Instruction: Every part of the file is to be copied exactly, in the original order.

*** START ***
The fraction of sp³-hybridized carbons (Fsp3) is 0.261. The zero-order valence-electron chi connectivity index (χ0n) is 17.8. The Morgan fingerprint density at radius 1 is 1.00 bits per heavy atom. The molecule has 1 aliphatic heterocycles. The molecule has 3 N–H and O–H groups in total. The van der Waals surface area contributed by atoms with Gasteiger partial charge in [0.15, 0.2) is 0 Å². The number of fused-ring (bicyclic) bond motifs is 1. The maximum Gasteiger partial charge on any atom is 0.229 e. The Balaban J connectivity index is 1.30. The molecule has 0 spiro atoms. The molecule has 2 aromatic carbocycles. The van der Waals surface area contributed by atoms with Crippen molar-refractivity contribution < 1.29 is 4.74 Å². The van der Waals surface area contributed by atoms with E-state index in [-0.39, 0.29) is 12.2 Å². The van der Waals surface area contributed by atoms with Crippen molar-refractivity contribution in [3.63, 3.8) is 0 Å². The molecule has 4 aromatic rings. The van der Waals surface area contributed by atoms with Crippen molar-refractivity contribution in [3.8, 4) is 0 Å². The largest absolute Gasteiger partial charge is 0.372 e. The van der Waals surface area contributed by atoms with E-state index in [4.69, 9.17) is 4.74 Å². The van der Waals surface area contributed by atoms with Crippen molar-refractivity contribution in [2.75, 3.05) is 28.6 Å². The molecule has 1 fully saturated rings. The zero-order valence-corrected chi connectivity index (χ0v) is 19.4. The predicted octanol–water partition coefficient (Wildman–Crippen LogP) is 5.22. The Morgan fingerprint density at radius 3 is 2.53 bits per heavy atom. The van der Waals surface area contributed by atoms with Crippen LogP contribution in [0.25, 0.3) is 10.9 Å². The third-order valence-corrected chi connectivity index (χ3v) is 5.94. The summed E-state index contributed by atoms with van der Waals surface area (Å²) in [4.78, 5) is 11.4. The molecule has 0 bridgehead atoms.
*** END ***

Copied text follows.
The fraction of sp³-hybridized carbons (Fsp3) is 0.261. The zero-order valence-electron chi connectivity index (χ0n) is 17.8. The Morgan fingerprint density at radius 1 is 1.00 bits per heavy atom. The molecule has 1 aliphatic heterocycles. The molecule has 3 N–H and O–H groups in total. The van der Waals surface area contributed by atoms with Gasteiger partial charge in [0.15, 0.2) is 0 Å². The number of fused-ring (bicyclic) bond motifs is 1. The maximum Gasteiger partial charge on any atom is 0.229 e. The Balaban J connectivity index is 1.30. The molecule has 0 spiro atoms. The molecule has 2 aromatic carbocycles. The van der Waals surface area contributed by atoms with Crippen molar-refractivity contribution < 1.29 is 4.74 Å². The van der Waals surface area contributed by atoms with E-state index in [-0.39, 0.29) is 12.2 Å². The van der Waals surface area contributed by atoms with Crippen molar-refractivity contribution in [3.63, 3.8) is 0 Å². The molecule has 4 aromatic rings. The van der Waals surface area contributed by atoms with Crippen molar-refractivity contribution in [3.8, 4) is 0 Å². The largest absolute Gasteiger partial charge is 0.372 e. The van der Waals surface area contributed by atoms with E-state index in [4.69, 9.17) is 4.74 Å². The van der Waals surface area contributed by atoms with Crippen molar-refractivity contribution in [2.75, 3.05) is 28.6 Å². The molecule has 1 fully saturated rings. The zero-order valence-corrected chi connectivity index (χ0v) is 19.4. The predicted octanol–water partition coefficient (Wildman–Crippen LogP) is 5.22. The Morgan fingerprint density at radius 3 is 2.53 bits per heavy atom. The van der Waals surface area contributed by atoms with Crippen LogP contribution in [0.25, 0.3) is 10.9 Å². The third-order valence-corrected chi connectivity index (χ3v) is 5.94. The summed E-state index contributed by atoms with van der Waals surface area (Å²) in [4.78, 5) is 11.4. The molecule has 0 bridgehead atoms.